Minimizing the effects

Some adjustments before, during and after arrival at your destination can help minimize some of the side effects of jet lag:

  • Select a flight that allows early evening arrival and stay up until 10 p.m. local time. If you must sleep during the day, take a short nap in the early afternoon, but no longer than 2 hours. Set an alarm to be sure not to sleep too long.
  • Anticipate the time change for trips by getting up and going to bed earlier several days prior to an eastward trip or later for a westward trip.
  • Upon boarding the plane, change your watch to the destination time zone.
  • Avoid alcohol or caffeine at least 3 to 4 hours before bedtime. Both act as "stimulants" and prevent sleep.
  • Upon arrival at a destination, avoid heavy meals (a snack—but not chocolate—is OK).
  • Avoid heavy exercise close to bedtime. Light exercise earlier in the day is fine.
  • Bring earplugs and blindfolds to help dampen noise and block out unwanted light while sleeping.
  • Try to get outside in the sunlight whenever possible. Daylight is a powerful stimulant for regulating the biological clock.
By Drew Edwards, MS, EdD

Summary

Some adjustments before, during, and after arrival at your destination can help minimize some of the side effects of jet lag.

Every day, millions of travelers struggle against one of the most common sleep disorders—jet lag. For years, jet lag was considered merely a state of mind. Now, studies have shown that the condition results from an imbalance in the body's natural biological clock caused by traveling to different time zones.

Bodies work on a 24-hour cycle called circadian rhythms. These rhythms are measured by the distinct rise and fall of body temperature, blood levels of certain hormones and other biological conditions. All of these are influenced by our exposure to sunlight and help determine when we sleep and when we wake.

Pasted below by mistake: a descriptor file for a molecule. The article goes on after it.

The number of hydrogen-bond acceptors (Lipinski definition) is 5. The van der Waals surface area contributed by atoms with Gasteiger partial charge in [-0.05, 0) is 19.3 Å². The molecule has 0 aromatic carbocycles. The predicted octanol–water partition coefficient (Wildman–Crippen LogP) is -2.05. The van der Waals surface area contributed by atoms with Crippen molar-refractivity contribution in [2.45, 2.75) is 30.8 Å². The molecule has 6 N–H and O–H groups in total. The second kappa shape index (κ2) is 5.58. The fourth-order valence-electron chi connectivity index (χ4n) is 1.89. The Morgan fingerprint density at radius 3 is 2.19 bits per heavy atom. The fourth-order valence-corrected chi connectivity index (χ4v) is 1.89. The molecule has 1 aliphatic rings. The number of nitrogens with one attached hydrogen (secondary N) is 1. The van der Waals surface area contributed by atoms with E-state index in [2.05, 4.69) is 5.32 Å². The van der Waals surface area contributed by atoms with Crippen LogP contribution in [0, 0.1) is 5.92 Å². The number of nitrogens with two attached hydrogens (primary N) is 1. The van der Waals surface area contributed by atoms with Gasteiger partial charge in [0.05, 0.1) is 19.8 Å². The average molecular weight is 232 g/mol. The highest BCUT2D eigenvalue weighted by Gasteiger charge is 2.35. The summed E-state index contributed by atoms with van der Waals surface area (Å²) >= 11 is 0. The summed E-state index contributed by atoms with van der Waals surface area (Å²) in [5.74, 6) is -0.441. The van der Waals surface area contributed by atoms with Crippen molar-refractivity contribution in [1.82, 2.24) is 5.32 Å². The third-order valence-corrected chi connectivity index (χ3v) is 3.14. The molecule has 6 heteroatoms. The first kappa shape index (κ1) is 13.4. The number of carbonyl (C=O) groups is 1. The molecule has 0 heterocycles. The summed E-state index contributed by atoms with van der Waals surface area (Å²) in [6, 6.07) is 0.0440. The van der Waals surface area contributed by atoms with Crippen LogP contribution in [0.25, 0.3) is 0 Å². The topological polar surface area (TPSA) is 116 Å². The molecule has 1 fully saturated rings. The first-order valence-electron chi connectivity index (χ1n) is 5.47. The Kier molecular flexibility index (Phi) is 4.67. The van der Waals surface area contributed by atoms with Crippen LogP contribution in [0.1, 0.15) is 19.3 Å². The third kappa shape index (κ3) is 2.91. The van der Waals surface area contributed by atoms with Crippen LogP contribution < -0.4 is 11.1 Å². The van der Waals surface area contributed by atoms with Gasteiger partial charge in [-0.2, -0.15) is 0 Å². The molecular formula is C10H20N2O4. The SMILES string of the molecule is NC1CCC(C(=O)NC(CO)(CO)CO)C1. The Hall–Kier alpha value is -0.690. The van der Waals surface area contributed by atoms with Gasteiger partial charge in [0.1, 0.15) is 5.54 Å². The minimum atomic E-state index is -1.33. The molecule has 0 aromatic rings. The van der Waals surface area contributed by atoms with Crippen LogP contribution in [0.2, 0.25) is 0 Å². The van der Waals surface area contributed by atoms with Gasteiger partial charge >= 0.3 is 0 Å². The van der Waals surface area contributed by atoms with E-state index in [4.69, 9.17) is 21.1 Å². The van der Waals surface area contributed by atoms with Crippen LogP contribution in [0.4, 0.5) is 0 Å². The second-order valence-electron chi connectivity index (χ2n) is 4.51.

When traveling to a new time zone, circadian rhythms are slow to adjust and remain on their original biological schedule for several days. This results in our bodies telling us it is time to sleep, when it's actually the middle of the afternoon, or it makes us want to stay awake when it is late at night. This experience is known as jet lag.

Minimizing the effects

Some adjustments before, during and after arrival at your destination can help minimize some of the side effects of jet lag:

  • Select a flight that allows early evening arrival and stay up until 10 p.m. local time. If you must sleep during the day, take a short nap in the early afternoon, but no longer than 2 hours. Set an alarm to be sure not to sleep too long.
  • Anticipate the time change for trips by getting up and going to bed earlier several days prior to an eastward trip or later for a westward trip.
  • Upon boarding the plane, change your watch to the destination time zone.
  • Avoid alcohol or caffeine at least 3 to 4 hours before bedtime. Both act as "stimulants" and prevent sleep.
  • Upon arrival at a destination, avoid heavy meals (a snack—but not chocolate—is OK).
  • Avoid heavy exercise close to bedtime. Light exercise earlier in the day is fine.
  • Bring earplugs and blindfolds to help dampen noise and block out unwanted light while sleeping.
  • Try to get outside in the sunlight whenever possible. Daylight is a powerful stimulant for regulating the biological clock.
By Drew Edwards, MS, EdD